Friends from afar
WINDSOR – “Today, we’re all Falcons.”
That was the message of Ken Winfrey, President of the North Forsyth High School Athletic Booster Club on Tuesday when schools from all over Forsyth County paid a visit to Bertie High School.
Winfrey was joined by other booster club officials, students and staff from the county as they presented a check for over $4,000 to aid victims of the April 16 tornado.
“I was watching coverage of the incident and I saw Fayetteville, Raleigh, Sanford and Bertie County and all the devastation that occurred,” Winfrey said. “I called members of our board and asked if we could pledge $500 towards aiding those who were affected and everyone was in favor of it.”
It didn’t take long before Winfrey was talking with booster club presidents from Glenn High School, East Forsyth High School, Mt. Tabor High School, Reynolds High School, West Forsyth High School and Reagan High School, all of which agreed to help.
Tuesday afternoon, the group of visiting students, staff and booster club officials gathered in the Bertie High School Media Center where they met with local students and staff and heard first-hand accounts of the damage.
“We are glad you are here in Bertie County,” BHS Principal G. Fisher Mitchell said. “We didn’t know we had friends from so far away.”
Mitchell said the entire county had learned much during the past several weeks.
“In school, we teach about tornadoes and do drills,” he said. “We tell people if they are in mobile homes that they should take shelter in brick homes. This storm tore down brick structures.”
Following Mitchell’s welcome, Media Coordinator Bonnie Burkett shared photos of the tornado and of the damage it caused throughout the county.
Bertie High School junior Keilah Howard talked about how her home was literally ripped from the foundation around her.
“We heard about it early (severe weather forecast) in the day, but didn’t take it very seriously,” she said. “People take it lightly and they shouldn’t.”
She said they did move the family vehicles to one side of the yard because of fear of a tree being uprooted, but otherwise pretty much went about their normal routine with everyone in different rooms.
Howard said later they all went to the door and they heard a roar, like a train, and then it turned quiet.
“It got dead quiet and there was a shadow around the house,” she said. “We saw the hail coming.”
She said three of the family, including herself, went to a closet while two others went for a bathroom. None made it.
“The house started to shake and before we could get in the closet, the roof went up and debris started falling all over us,” Howard explained.
She said the group began to pray and the storm was quickly gone. She said a brick home across the street was completely gone.
“It was devastating, but we made it,” she said.
Mitchell then recognized members of the Bertie County Schools staff who were affected directly or indirectly.
Bertie STEM High School Counselor Sharon Tann said she was out checking on students the night of the storm and saw some bad sights.
“It was very devastating,” she said. “What you see today will be nothing like the day it happened.”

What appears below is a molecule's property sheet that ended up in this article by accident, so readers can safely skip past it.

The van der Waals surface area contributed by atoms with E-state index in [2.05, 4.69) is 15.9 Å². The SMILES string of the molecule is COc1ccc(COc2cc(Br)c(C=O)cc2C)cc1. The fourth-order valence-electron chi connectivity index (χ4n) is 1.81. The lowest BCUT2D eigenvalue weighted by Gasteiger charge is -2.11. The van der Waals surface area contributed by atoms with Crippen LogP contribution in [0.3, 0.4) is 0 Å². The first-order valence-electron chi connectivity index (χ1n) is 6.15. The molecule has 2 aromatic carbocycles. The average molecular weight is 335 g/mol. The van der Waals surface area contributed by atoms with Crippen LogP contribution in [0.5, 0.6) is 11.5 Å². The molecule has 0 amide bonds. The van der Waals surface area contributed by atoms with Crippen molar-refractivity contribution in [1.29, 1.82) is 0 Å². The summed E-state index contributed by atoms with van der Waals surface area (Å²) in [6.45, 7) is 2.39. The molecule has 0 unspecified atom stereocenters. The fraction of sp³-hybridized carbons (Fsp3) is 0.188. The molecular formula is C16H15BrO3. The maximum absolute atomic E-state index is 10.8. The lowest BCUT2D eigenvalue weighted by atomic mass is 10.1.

Personnel Administrator Fannie Williams said she spent 10 years as Principal of Colerain Elementary School and went to check on her former students. She said it was a tough thing to see the homes that were destroyed and the lives affected.
Norman M. Cherry Sr., an Assistant Principal at BHS, said he saw all of the areas because of his role as a Bertie County Commissioner.
“It was sad and devastating, but it was amazing to see the people of this community come together,” Cherry said. “We are what is called an ‘economically-challenged’ community, but that didn’t mean anything. We all worked together.”
Bertie County Schools Public Information Officer Brent Todd said the devastation in the area around his home was shocking.
“We didn’t recognize where we were and we’ve lived there for 20 years,” he said of his family. “All the landmarks were gone.”
Todd said he spent time in Missouri, which is known for tornadoes, but never saw anything similar to what happened in Bertie County.
“I lived in Missouri for 10 years in what is called tornado alley,” he said. “I never saw this type of destruction.”
BHS Athletic Director Marvin Rankins said he got a call that many of the homes in his father’s neighborhood were destroyed and went to check on his dad. He said the devastation he saw was seared into his mind.
He also thanked those from Forsyth County for coming to the aid of Bertie County students.
“Thank you for being here,” he said.
Winfrey then presented a check to Mitchell in the amount of $4,515.
“Thank you,” Mitchell said. “This will go directly to nine families in Bertie County.”
In attendance with Winfrey and the students was Leslie Karpinski, the Booster Club President at Reynolds High School.
Following the presentation, students and staff members took a tour of the areas that were affected by the tornadoes.
Winfrey said he and the others from Forsyth County were thankful to be able to help.
“We raised this money in roughly four days,” he said. “We thought it was important to raise as much as we could as quickly as we could and get it into the hands of those who need it. It has been a labor of love to help our fellow students.”
Winfrey said he appreciated working with Rankins in making plans to come to Bertie County and the support of Forsyth County Assistant Superintendent David Burleson in giving the okay for the students and staff to make the trip.